#### Terrain Shader

In this shader, all the things related with *terrain texturing*, and lightning was implemented. In this case the texturing for the terrain is a little bit special, because it is textured with one texture or another depending if the program is rendering the part of the terrain above or bellow the water, this technique is called * Shoreline multitexturing*.

*Vertex Shader*

`void main(void) { outColor = color; //... // shoreline multitexturing float isAboveWater = clamp(-waterDepth, 0, 1); outColor \*= mix(texture(textureBed, texCoord0), texture(textureShore, texCoord0), isAboveWater); //... }`

#### Water Shader

Here, I implemented all the things related with the water rendering effects. The wave animation of the water is down through the vertex shader. Also, the water is textured with a mixture of a water texture and the *skybox* colour so the water never have a completely different colour than the *skybox*.

*Vertex Shader*

`float wave(float A, float x, float y, float t) { t *= 2; return A * ( sin(2.0* (x * 0.2+ y * 0.7) + t * 1.0) + sin(2.0* (x * 0.7+ y * 0.2) + t * 0.8) + pow(sin(2.0* (x * 0.6+ y * 0.5) + t * 1.2), 2) + pow(sin(2.0* (x * 0.8+ y * 0.2) + t * 1.1), 2)); } void main(void) { // Calculate the wave float a = 0.05; float y = wave(a, aVertex.x, aVertex.z, t); float d = 0.05; float dx = (wave(a, aVertex.x+d, aVertex.z, t) -wave(a, aVertex.x-d, aVertex.z, t)) / 2/ d; float dz = (wave(a, aVertex.x, aVertex.z+d, t) -wave(a, aVertex.x, aVertex.z-d, t)) / 2/ d; vec3 newVertex = vec3(aVertex.x, y, aVertex.z); vec3 newNormal = normalize(vec3(-dx,1, -dz)); //... }`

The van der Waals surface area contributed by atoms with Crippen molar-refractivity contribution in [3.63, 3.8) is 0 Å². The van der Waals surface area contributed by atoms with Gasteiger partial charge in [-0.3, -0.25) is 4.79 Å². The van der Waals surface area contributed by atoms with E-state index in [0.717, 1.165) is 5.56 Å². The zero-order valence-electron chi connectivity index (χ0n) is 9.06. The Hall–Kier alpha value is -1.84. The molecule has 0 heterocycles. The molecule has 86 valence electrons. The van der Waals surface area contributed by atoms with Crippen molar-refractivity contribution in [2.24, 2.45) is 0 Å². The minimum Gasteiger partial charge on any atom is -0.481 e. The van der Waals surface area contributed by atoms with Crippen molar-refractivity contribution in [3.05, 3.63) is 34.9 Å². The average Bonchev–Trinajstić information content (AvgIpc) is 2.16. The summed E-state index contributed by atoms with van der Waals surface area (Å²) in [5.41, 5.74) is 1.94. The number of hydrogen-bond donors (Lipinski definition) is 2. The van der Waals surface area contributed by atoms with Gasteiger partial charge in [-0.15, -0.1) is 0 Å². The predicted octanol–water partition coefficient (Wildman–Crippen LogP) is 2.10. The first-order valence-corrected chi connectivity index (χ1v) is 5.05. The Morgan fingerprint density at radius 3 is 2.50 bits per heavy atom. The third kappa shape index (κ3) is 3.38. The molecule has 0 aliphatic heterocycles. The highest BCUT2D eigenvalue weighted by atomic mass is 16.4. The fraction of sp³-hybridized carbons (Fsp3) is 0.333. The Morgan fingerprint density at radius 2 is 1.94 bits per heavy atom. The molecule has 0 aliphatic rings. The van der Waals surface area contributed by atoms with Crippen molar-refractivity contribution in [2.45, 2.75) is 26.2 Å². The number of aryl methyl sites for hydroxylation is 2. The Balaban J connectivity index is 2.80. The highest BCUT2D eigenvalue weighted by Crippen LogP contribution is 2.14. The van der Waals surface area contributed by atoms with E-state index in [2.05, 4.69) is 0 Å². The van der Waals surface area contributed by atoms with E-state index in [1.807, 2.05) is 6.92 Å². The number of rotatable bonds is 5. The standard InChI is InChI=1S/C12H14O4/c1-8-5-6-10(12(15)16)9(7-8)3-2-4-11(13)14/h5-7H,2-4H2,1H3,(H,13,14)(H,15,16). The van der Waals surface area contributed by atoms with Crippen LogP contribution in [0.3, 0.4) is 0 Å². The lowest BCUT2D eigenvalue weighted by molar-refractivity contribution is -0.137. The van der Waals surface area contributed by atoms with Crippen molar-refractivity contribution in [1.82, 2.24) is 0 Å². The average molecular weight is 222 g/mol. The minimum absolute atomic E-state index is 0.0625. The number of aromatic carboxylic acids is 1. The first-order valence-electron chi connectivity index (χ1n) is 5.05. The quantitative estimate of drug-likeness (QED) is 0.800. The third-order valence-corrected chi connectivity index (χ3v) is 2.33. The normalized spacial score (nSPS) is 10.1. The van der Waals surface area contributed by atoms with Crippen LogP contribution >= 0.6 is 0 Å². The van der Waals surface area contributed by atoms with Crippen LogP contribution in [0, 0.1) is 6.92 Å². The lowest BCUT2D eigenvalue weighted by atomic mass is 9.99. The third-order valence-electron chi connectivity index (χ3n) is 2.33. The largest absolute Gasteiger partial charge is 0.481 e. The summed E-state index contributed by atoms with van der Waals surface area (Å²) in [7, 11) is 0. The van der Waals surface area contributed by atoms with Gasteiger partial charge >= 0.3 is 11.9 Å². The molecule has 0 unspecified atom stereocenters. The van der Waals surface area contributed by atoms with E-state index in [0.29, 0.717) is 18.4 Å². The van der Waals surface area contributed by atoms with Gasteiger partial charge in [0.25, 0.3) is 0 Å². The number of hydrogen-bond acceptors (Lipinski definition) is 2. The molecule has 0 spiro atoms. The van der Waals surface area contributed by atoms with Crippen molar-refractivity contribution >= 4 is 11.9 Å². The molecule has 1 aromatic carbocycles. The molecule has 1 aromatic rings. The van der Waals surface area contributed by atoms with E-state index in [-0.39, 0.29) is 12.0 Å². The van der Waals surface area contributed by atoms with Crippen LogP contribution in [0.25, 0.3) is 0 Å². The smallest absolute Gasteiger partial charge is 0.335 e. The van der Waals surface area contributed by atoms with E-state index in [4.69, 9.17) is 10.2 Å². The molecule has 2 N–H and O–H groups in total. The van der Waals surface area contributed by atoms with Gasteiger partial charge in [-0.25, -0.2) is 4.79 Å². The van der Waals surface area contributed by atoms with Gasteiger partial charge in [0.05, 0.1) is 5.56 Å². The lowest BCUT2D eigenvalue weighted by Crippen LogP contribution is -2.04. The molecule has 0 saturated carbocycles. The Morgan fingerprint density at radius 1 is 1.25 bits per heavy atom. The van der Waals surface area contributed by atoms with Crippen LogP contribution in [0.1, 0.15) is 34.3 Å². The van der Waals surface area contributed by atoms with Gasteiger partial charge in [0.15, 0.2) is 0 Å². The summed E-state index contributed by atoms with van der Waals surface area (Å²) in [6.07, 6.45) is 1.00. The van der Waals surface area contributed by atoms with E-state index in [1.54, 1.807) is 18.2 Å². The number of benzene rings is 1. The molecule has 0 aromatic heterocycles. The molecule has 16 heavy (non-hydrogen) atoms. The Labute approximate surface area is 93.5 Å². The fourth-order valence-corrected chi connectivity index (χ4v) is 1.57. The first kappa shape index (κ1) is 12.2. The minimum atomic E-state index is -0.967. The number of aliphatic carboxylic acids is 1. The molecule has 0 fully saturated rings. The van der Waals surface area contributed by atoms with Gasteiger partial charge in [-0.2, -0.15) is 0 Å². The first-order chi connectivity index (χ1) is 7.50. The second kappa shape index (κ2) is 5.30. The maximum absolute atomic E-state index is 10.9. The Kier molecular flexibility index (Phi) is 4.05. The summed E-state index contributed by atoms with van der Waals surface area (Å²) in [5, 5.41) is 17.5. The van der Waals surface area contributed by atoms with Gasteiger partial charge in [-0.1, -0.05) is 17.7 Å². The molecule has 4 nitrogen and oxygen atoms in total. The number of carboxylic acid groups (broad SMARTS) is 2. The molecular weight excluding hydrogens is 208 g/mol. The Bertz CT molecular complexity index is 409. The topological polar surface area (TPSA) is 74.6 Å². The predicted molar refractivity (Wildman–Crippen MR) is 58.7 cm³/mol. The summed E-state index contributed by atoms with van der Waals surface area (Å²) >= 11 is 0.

*Fragment Shader*

`//... // Water-related uniform vec3 waterColor; uniform vec3 skyColor; void main(void) { outColor = color; outColor *= texture(texture0, texCoord0.st); outColor = mix( vec4(waterColor, 0.2), vec4(skyColor, 1), reflFactor); }`

#### Particles Shader

I have implemented two different shaders for particle effects, but they are pretty much the same shader with the exception of some parameter so I would only show here the one related with the *rain effect*.

Vertex Shader

`void main() { float t = mod(time - aStartTime, particleLifetime); vec3 pos = aInitialPos + aVelocity * t + gravity * t * t; age = t / particleLifetime; // calculate position (normal calculation not applicable here) position = matrixModelView * vec4(pos, 1.0); gl_Position = matrixProjection * position; gl_PointSize = scaleFactor * clamp(10 / length(position), 1, 5); }`

Notice the line

`gl_PointSize = scaleFactor * clamp(10 / length(position), 1, 5);`

What this line does is resize the particle depending on the distance of it with the camera. So if we are closer it will look bigger and if we are further it will look smaller.

### Summary

Here is a Screenshot of the outcome of the project:

The whole project is available in *GitHub*, so don't hesitate to fork the project and modify the code as you like.

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Models by *TurboSquid.com*